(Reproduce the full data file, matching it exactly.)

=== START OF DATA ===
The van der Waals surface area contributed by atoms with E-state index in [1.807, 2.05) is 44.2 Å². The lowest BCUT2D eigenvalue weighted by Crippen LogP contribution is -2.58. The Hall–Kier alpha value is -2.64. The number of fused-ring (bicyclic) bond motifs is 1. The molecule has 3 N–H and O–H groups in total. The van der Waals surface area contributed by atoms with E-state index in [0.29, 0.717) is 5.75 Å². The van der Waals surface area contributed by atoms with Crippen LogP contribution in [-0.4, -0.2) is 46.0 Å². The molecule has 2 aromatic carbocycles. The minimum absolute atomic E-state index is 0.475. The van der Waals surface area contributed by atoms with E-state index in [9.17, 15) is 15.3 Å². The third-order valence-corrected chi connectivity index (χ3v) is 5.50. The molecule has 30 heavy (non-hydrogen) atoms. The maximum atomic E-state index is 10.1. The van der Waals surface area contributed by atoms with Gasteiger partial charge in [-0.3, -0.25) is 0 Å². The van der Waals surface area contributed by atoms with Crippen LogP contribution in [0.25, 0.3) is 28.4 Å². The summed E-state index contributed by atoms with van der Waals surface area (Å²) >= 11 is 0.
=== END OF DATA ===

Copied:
The van der Waals surface area contributed by atoms with E-state index in [1.807, 2.05) is 44.2 Å². The lowest BCUT2D eigenvalue weighted by Crippen LogP contribution is -2.58. The Hall–Kier alpha value is -2.64. The number of fused-ring (bicyclic) bond motifs is 1. The molecule has 3 N–H and O–H groups in total. The van der Waals surface area contributed by atoms with E-state index in [0.29, 0.717) is 5.75 Å². The van der Waals surface area contributed by atoms with Crippen LogP contribution in [-0.4, -0.2) is 46.0 Å². The molecule has 2 aromatic carbocycles. The minimum absolute atomic E-state index is 0.475. The van der Waals surface area contributed by atoms with E-state index in [9.17, 15) is 15.3 Å². The third-order valence-corrected chi connectivity index (χ3v) is 5.50. The molecule has 30 heavy (non-hydrogen) atoms. The maximum atomic E-state index is 10.1. The van der Waals surface area contributed by atoms with Gasteiger partial charge in [-0.3, -0.25) is 0 Å². The van der Waals surface area contributed by atoms with Crippen LogP contribution in [0.25, 0.3) is 28.4 Å². The summed E-state index contributed by atoms with van der Waals surface area (Å²) >= 11 is 0.